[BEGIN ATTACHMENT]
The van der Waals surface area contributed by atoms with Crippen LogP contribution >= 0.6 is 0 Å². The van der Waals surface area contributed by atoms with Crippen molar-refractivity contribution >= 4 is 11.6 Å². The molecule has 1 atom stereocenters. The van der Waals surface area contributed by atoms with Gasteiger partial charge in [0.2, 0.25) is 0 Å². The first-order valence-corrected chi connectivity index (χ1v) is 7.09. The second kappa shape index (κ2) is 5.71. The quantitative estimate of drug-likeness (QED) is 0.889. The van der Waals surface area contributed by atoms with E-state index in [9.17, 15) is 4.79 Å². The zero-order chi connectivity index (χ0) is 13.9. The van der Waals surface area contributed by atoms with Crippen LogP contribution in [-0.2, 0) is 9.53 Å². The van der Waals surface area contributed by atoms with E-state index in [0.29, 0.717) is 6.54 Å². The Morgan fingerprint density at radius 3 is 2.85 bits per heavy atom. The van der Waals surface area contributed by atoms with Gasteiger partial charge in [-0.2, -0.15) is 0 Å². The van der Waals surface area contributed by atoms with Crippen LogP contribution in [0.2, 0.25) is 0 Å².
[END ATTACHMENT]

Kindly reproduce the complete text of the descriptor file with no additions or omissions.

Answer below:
The van der Waals surface area contributed by atoms with Crippen LogP contribution >= 0.6 is 0 Å². The van der Waals surface area contributed by atoms with Crippen molar-refractivity contribution >= 4 is 11.6 Å². The molecule has 1 atom stereocenters. The van der Waals surface area contributed by atoms with Gasteiger partial charge in [0.2, 0.25) is 0 Å². The first-order valence-corrected chi connectivity index (χ1v) is 7.09. The second kappa shape index (κ2) is 5.71. The quantitative estimate of drug-likeness (QED) is 0.889. The van der Waals surface area contributed by atoms with E-state index in [9.17, 15) is 4.79 Å². The zero-order chi connectivity index (χ0) is 13.9. The van der Waals surface area contributed by atoms with Crippen LogP contribution in [-0.2, 0) is 9.53 Å². The van der Waals surface area contributed by atoms with E-state index in [0.29, 0.717) is 6.54 Å². The Morgan fingerprint density at radius 3 is 2.85 bits per heavy atom. The van der Waals surface area contributed by atoms with Gasteiger partial charge in [-0.2, -0.15) is 0 Å². The van der Waals surface area contributed by atoms with Crippen LogP contribution in [0.2, 0.25) is 0 Å².